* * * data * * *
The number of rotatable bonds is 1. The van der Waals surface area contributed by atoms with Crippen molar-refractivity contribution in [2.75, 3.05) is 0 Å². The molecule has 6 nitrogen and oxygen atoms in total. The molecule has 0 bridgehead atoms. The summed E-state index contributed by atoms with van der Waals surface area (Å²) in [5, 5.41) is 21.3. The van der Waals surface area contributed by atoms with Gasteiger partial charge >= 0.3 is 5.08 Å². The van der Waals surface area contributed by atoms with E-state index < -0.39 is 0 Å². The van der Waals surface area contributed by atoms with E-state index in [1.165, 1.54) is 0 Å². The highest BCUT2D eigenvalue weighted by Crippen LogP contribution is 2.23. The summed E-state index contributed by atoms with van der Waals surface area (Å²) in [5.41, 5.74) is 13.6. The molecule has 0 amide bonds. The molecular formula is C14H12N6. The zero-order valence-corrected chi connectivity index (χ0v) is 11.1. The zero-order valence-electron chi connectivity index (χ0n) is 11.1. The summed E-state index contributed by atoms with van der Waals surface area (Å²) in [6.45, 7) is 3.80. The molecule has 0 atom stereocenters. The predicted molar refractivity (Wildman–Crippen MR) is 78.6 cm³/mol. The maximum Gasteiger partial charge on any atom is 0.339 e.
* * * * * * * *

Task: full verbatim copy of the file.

The number of rotatable bonds is 1. The van der Waals surface area contributed by atoms with Crippen molar-refractivity contribution in [2.75, 3.05) is 0 Å². The molecule has 6 nitrogen and oxygen atoms in total. The molecule has 0 bridgehead atoms. The summed E-state index contributed by atoms with van der Waals surface area (Å²) in [5, 5.41) is 21.3. The van der Waals surface area contributed by atoms with Gasteiger partial charge >= 0.3 is 5.08 Å². The van der Waals surface area contributed by atoms with E-state index < -0.39 is 0 Å². The van der Waals surface area contributed by atoms with E-state index in [1.165, 1.54) is 0 Å². The highest BCUT2D eigenvalue weighted by Crippen LogP contribution is 2.23. The summed E-state index contributed by atoms with van der Waals surface area (Å²) in [5.41, 5.74) is 13.6. The molecule has 0 amide bonds. The molecular formula is C14H12N6. The zero-order valence-corrected chi connectivity index (χ0v) is 11.1. The zero-order valence-electron chi connectivity index (χ0n) is 11.1. The summed E-state index contributed by atoms with van der Waals surface area (Å²) in [6.45, 7) is 3.80. The molecule has 0 atom stereocenters. The predicted molar refractivity (Wildman–Crippen MR) is 78.6 cm³/mol. The maximum Gasteiger partial charge on any atom is 0.339 e.